As we make these moves I want to sincerely thank each of you for your cooperation in the implementation of these new contingency plans that this pandemic has forced us into. I know that, for us all, it has been super difficult to have to severely restrict, and in some cases completely abandon (for a temporary period!), the great work that we do here at BTI, and for most to adjust to a new, completely remote working format.
This will continue to be a huge challenge for us all in the days ahead, but the level of cooperation that I have seen from everyone through this first phase shows just how we can come together here at the institute. It is important to highlight and focus on the positive things that we see when we are faced with a difficult situation like this. Thanks so much for your ongoing, collaborative efforts. If you have any questions or comments please feel free to reach out to me at any time.
Thanks again. Please have a safe and restful weekend.
Paul Debbie, and the rest of the Senior Leadership Team
March 17, 2020
March 17, 2020
Dear BTI Community,
As we navigate these unprecedented times, we thank you for your patience and first and foremost, take care of yourselves and your families. We also encourage you to stay up to date on guidelines for community and individual health. BTI leadership is committed to mitigating the impacts of COVID-19, which begins with looking out for our staff, but also ensuring that vital research materials are protected. In doing so, we are working in close collaboration with our Cornell University and USDA-ARS partners to develop and implement cohesive messaging and procedures.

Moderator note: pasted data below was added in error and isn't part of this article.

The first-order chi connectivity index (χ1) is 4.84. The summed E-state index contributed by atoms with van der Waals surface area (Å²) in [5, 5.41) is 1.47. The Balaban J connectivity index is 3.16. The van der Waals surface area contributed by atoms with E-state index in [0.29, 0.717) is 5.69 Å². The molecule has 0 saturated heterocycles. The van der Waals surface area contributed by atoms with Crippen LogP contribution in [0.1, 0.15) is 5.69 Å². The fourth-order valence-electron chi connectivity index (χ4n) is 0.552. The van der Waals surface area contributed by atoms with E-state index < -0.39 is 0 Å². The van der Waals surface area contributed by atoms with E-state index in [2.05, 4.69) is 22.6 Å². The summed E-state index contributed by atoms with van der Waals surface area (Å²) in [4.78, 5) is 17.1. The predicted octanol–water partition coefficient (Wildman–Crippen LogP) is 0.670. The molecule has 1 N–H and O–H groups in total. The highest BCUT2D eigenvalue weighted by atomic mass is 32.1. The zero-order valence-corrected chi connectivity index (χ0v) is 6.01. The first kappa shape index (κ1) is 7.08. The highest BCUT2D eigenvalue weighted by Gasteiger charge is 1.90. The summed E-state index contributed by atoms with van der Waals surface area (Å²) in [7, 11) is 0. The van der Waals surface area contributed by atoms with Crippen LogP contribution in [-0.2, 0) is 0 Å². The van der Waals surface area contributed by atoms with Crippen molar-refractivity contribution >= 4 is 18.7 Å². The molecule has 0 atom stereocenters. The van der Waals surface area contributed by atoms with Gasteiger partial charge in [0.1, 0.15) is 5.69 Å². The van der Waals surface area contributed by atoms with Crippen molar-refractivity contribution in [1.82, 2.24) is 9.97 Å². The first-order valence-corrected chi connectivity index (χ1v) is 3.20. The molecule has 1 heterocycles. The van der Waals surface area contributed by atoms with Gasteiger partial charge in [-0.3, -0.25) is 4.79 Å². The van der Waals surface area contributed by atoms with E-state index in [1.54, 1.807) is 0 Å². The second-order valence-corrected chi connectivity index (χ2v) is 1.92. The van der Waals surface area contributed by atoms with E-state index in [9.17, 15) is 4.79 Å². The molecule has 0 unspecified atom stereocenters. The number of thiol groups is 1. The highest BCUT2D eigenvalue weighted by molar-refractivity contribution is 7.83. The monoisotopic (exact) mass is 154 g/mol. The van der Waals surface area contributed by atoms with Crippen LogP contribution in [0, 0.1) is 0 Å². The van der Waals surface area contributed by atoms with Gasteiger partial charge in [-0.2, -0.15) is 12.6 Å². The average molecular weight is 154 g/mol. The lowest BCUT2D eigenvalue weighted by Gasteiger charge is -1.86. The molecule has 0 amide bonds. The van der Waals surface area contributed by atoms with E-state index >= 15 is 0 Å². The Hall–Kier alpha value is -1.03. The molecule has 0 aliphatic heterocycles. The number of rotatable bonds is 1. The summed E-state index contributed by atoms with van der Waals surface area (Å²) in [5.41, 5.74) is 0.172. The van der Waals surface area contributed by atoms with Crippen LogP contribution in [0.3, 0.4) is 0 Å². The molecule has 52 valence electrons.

At BTI, Research and Operations administration are working with faculty and core facilities to ensure that essential functions are maintained, and that sensitive materials and plants critical to our research mission are maintained, while minimizing interpersonal contact and maximizing sanitation.
All departments are rapidly developing remote work plans, to be implemented as quickly as possible. Employees are working with their supervisors to plan appropriate projects, taking advantage of technologies for virtual meetings and project management, such as Zoom, Hive and Slack. While we are unable to on-board new employees until further notice, new positions are being posted, and interviews may be conducted remotely in anticipation of eventual resumption of more normal operations.
March events, tours, and programs that cannot be held remotely have been cancelled or postponed, and we will continuously evaluate later events and programs. During this time, we are not allowing any visitors to the BTI building. While the point at which our near-lockdown will be eased is still very much unknown, at this point we are still planning to hold our summer internship program on its normal schedule.
To stay up to date:
BTI’s COVID-19 message will be updated regularly and posted on this page. Employees, please monitor your inbox for BTI-L announcements and communications from your supervisors. For employee information about specific policies and procedures related to COVID-19, please visit the BTI Staff Hub intranet.